New York — New York
-- Cultural critics often make the point that modern celebrities use their fame as a form of currency and come to view themselves as celebrity brands or commodities with "value" that they try to maintain.
Now a British television show has taken that metaphor at face value, giving real celebrities a "share price" and encouraging viewers to "invest" in them by predicting whether their "stock" will rise or fall.
"Celebdaq" (its awkward name stems from Nasdaq) was created for the British Broadcasting Corp. last summer as a Web site, but this year it has also become a controversial Friday night TV show on the new digital channel BBC3, which is targeting an audience aged 25 to 34.
The show has the look of a financial news channel. The stock value of some 250 celebrities -- actors, musicians, sportsmen and the famous-for-being-famous -- crawls across the bottom of the screen like tickertape. Stars have their own abbreviations: SALHAY is Salma Hayek, SANBUL is Sandra Bullock.
The show is presented by Patrick O'Connell, who appears in a conservative suit and tie; only his sardonic manner betrays that "Celebdaq" is tongue-in-cheek. Minor celebrity guests appear on the show to reveal which stars are in their portfolios.
Among the most profitable celebrities recently were Prince Charles, whose price increased from $3.85 to $30.64 after the publication of a report about his staff's selling gifts to his household; former Spice Girl Victoria Beckham, who along with her husband, England's soccer captain David Beckham, is a perennial presence in Britain's tabloid press; and singer Kylie Minogue, whose career and romances are a current obsession with the nation's gossip columnists. (Recently, she was briefly linked with pop star Justin Timberlake.)
Jennifer Lopez was among the most profitable a few weeks ago, having made tabloid news every day when she visited London to promote her film "Maid in Manhattan." And Michael Jackson stock soared to $35 after the infamous TV documentary about him, presented by Martin Bashir.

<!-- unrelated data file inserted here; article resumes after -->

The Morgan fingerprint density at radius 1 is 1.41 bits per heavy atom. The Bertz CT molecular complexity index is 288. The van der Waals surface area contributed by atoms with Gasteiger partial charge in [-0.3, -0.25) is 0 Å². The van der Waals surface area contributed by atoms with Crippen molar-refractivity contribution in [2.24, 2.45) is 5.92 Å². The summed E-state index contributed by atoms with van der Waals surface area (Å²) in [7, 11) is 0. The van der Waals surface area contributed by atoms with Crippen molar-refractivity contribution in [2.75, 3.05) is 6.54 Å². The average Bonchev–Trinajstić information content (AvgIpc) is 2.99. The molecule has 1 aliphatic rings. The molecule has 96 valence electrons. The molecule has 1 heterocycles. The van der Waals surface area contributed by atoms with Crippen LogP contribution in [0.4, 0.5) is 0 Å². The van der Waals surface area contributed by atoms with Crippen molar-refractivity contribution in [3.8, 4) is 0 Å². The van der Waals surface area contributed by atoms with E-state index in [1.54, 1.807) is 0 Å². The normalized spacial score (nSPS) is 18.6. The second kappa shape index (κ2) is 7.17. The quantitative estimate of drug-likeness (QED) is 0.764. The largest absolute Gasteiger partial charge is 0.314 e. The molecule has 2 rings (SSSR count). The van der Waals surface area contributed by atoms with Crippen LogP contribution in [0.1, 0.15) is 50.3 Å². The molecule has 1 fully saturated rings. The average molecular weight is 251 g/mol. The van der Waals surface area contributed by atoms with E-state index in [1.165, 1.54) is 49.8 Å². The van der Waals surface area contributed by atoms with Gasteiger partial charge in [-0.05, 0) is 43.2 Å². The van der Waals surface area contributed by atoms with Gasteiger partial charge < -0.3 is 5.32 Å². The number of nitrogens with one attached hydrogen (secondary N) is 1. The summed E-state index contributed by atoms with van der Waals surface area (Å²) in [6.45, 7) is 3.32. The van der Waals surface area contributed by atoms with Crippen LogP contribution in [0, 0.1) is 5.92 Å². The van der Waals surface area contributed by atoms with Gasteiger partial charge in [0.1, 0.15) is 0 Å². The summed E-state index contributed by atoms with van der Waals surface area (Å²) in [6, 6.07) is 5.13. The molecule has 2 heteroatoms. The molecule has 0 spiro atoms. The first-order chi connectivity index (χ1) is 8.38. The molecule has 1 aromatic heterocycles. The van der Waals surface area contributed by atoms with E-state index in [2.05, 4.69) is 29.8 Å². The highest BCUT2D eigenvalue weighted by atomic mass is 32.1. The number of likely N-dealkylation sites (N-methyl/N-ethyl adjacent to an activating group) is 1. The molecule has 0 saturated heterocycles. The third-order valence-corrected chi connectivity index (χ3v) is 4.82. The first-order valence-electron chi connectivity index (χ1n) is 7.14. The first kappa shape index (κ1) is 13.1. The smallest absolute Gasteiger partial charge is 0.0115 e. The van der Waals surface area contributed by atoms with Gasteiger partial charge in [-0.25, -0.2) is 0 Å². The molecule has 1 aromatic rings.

"Celebdaq" viewers can register to invest virtual cash on celebrities of their choice; their stock value depends on the volume of trading in their name and the number of column inches in British tabloid newspapers for the preceding week. No actual money changes hands, but at the end of each week, the registered investor whose portfolio shows the highest gain wins a modest cash prize of around $160 and a garish jacket of the kind favored by traders on the floors of stock exchanges.
The Web site was attracting some 70,000 investors, but within "Celebdaq's" first month as a TV show, it was drawing 170,000 viewers. "The show seems to be doing very well," said executive producer Chris Wilson, 37. "The demand for the show has enabled us to do daily one-minute updates of celebrity share prices."
"Celebdaq" has also attracted criticism, in part because it does not discriminate about the reasons why various celebrities make headlines. Last month, Nicole Kidman, Jude Law and Law's wife, actress Sadie Frost, were featured heavily on the "Celebdaq" index because the British press reported rumors of a romance between Kidman and Law. (Kidman strenuously denied the rumors.) Law and Frost released a statement that their marriage had broken down, and Frost was reported to be suffering from postnatal depression. This added up to tabloid newspaper columns in yards rather than inches.
British television's trade magazine "Broadcast" led the assault on "Celebdaq," wondering whether the distress of celebrities like Frost and Law (who had asked to be left in peace) was appropriate fodder for viewers. Newspaper columnist Rebecca Tyrrell of the Sunday Telegraph, while admitting that "Celebdaq" was addictive, said it seemed "morally dubious."
Criticisms of "Celebdaq" have a deeper resonance for the BBC, which is subsidized by British taxpayers; everyone who owns a television set pays an annual license fee, which funds its programming. And the BBC's existence is controlled by Parliament, which renews its charter as long as it demonstrates its commitment to public service programming. Whether "Celebdaq" can be construed as public service programming is debatable.
Not everyone in public life is listed in the "Celebdaq" index. Prime Minister Tony Blair is a notable absentee. Pope John Paul II was originally listed when the Web site launched last June but was dropped after complaints from viewers.
Wilson defends "Celebdaq." "Like it or not, that story about Jude and Sadie and Nicole ran a long time," he said. "We've had celebrities tell us they're pleased to be on the index. Kylie Minogue said she was thrilled her price was on the up.